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3 Natural (and Easy) Ways to Prevent Kidney Stones From Forming

I have multiple kidney stones. I would like to know what kind of foods I should avoid. What kind of natural treatment, if any, do you recommend? My doctor told me to drink plenty of water and to avoid tea. I know there must be more food/drink that I should avoid than just that.

Knowing the mineral content of the kidney stone guides the treatment strategy. The majority of kidney stones contain calcium in combination with oxalate, phosphate, or carbonate. Other stones contain uric acid, struvite, or cystine. As calcium oxalate is the most common stone, reducing foods containing oxalates seems an obvious treatment strategy. But, there is controversy surrounding eliminating oxalate-containing foods such as beans, spinach, kale, blackberries, strawberries, soy, nuts, and tea, as theseare considered “healthy” foods. Calcium binds oxalate in the digestive tract and prevents absorption of both compounds. So, it seems, eating higher calcium foods with higher oxalate foods may be a better strategy than simply avoiding high oxalate foods.

Preventing calcium precipitation in the urine (called hypercalciuria) appears to be the best treatment strategy. Common sense suggests hypercalciuria results from increased calcium consumption. But, as calcium is tightly regulated in the body, this precipitation reflects a metabolic dysfunction rather thans imply excessive calcium intake. These metabolic factors are sodium, potassium, and dietary protein.

Sodium and potassium are essential electrolytes that play an important role in cellular function. As such, the ratio of sodium to potassium is an important consideration. For example, ancestral diets contained on average 16X potassium compared to sodium, whereas modern diets contain 4X sodium compared to potassium. Research suggests sodium increases the precipitation of calcium in the urine, whereas potassium decreases it. Dietary protein, especially acid-forming animal protein, adds further metabolic burden on the body. An acidic diet increases the risk of kidney stone formation, as it forces the body to consume potassium as a metabolic buffer instead of balancing sodium intake. Whether from a relative deficiency (increased sodium intake) or from depletion (acidic diet), potassium deficiency plays a major role in calcium precipitation. This is also important in the development of osteoporosis.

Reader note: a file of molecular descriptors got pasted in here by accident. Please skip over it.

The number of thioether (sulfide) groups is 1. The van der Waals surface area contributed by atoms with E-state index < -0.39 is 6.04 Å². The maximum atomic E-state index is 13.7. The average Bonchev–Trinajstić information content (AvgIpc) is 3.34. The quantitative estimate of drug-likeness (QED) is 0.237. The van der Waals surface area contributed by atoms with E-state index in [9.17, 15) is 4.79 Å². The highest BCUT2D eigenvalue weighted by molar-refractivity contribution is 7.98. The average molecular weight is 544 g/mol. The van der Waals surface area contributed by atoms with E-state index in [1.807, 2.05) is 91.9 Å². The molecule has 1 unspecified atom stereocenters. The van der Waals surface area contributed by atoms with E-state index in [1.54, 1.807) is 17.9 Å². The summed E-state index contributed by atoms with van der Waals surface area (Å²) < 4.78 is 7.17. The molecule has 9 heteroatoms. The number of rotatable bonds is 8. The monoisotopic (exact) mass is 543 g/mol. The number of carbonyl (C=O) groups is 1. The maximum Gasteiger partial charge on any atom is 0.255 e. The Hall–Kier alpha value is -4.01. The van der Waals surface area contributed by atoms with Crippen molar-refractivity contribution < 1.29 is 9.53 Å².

In other words, the unbalanced standard American diet represents an underlying cause of kidney stone formation. These dietary habits help prevent hypercalciuria:

  1. Eat more vegetables and fruits to increase potassium.
  2. Decrease animal protein intake to prevent metabolic acidity.
  3. Decrease processed foods intake to limit sodium (75 percent of sodium on average comes from processed foods whereas only 25 percent comes from the salt shaker).

Eating more vegetables and fruit can have a trickledown effect by reducing intake of animal protein and processed foods. This is the zero sum relationship, which suggests eating more of one food means eating less of another if calories remain constant.

Increasing fluid intake appears modestly effective. The goal is to produce 2-3 liters of urine every day. Unfortunately, this effect is diminished with increased sodium intake and it will not be enough to treat those with hypercalciuria.

Various vitamins have been associated with kidney stone formation. Vitamin C can be converted to uric acid in the body and, thus, has been considered in important factor in uric-acid-containing kidney stones. But this hypothesis is not supported by research, which suggests vitamin C is considered safe at high doses. Uric acid stones are best addressed by decreasing sugar (fructose) intake and limiting high purine meats, such as organ meats and sardines.

Vitamin D has caused concerns, as a study suggested a combination of calcium and vitamin D increased kidney stone formation. In research studies it is impossible to control for all dietary factors that may influence the outcome. As this study did not control for sodium, potassium, or animal protein intake, conclusions based upon modest levels of calcium and vitamin D should be taken with a grain of salt (and much more potassium).



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